Other decisions were made in more spontaneous circumstances, or through trial and error. When moving from storyboard to full animation, changes became more spontaneous, as the greater sense of movement gave a better idea of what might tonally flow better, and provide a greater level of engagement with the audience. Circumstances that resulted in trial and error, usually came from moments of desperation, or hurry.  When a planned method or style did not transition well from theory to reality, these ideas or mistaken results were salvaged, or modified to either bare a resemblance to the original proposal, or adapted to at least fit with the already finished work. In the case with the car movement in the middle of the McLuhan video, a spontaneous decision became the bases for an entire change in design. The Monty Python-esc moment of animation, caused myself, and my clients to look at the animator Terry Gilliam, and the college style as a design choice. From there, follow up decision were made to fit in line with this new direction. Causing myself and the clients to seek out examples and inspirational material. Decisions we had made before then, that we felt were vital for the project, needed to be adapted to suite this style. This string of decisions was made in almost rapid succession, causing the pace of work to become much faster. Producing an organic flow between each of the participants. From here, any decisions became simplified, due to the cemented style and feel.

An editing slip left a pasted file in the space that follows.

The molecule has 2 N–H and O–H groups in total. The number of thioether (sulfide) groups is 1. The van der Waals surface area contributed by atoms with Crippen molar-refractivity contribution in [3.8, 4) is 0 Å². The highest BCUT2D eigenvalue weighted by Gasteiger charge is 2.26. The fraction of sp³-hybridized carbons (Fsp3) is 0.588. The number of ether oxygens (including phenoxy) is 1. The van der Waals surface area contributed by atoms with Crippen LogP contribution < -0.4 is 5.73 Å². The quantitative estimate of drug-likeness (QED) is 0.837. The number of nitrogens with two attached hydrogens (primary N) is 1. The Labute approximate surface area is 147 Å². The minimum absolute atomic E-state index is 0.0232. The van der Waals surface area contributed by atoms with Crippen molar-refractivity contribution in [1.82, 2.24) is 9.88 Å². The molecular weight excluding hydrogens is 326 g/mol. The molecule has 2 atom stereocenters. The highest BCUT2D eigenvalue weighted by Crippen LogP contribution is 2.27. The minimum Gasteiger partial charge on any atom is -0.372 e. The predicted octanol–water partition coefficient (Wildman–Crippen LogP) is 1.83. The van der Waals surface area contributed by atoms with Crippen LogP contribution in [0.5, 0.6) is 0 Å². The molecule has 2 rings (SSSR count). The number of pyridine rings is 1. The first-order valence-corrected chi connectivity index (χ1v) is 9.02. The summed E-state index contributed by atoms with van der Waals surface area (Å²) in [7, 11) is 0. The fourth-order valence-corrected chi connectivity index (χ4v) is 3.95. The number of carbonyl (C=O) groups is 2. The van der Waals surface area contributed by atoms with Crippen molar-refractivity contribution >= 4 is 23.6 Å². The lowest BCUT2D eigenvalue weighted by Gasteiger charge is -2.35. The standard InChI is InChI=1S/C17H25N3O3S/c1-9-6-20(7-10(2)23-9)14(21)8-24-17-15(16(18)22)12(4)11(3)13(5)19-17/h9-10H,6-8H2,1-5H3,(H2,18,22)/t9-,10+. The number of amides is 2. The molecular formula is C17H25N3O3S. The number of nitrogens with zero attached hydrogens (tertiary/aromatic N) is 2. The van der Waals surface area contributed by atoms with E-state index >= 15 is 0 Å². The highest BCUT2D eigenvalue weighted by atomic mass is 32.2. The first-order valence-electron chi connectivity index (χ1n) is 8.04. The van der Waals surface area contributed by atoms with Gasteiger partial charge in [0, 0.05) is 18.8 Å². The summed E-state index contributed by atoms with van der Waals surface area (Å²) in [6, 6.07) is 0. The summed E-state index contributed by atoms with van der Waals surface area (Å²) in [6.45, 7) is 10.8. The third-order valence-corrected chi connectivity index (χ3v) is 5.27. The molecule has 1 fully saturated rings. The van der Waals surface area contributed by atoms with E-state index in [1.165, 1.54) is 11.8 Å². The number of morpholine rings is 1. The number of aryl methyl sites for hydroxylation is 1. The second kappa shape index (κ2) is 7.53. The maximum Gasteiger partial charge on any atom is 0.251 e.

The added effects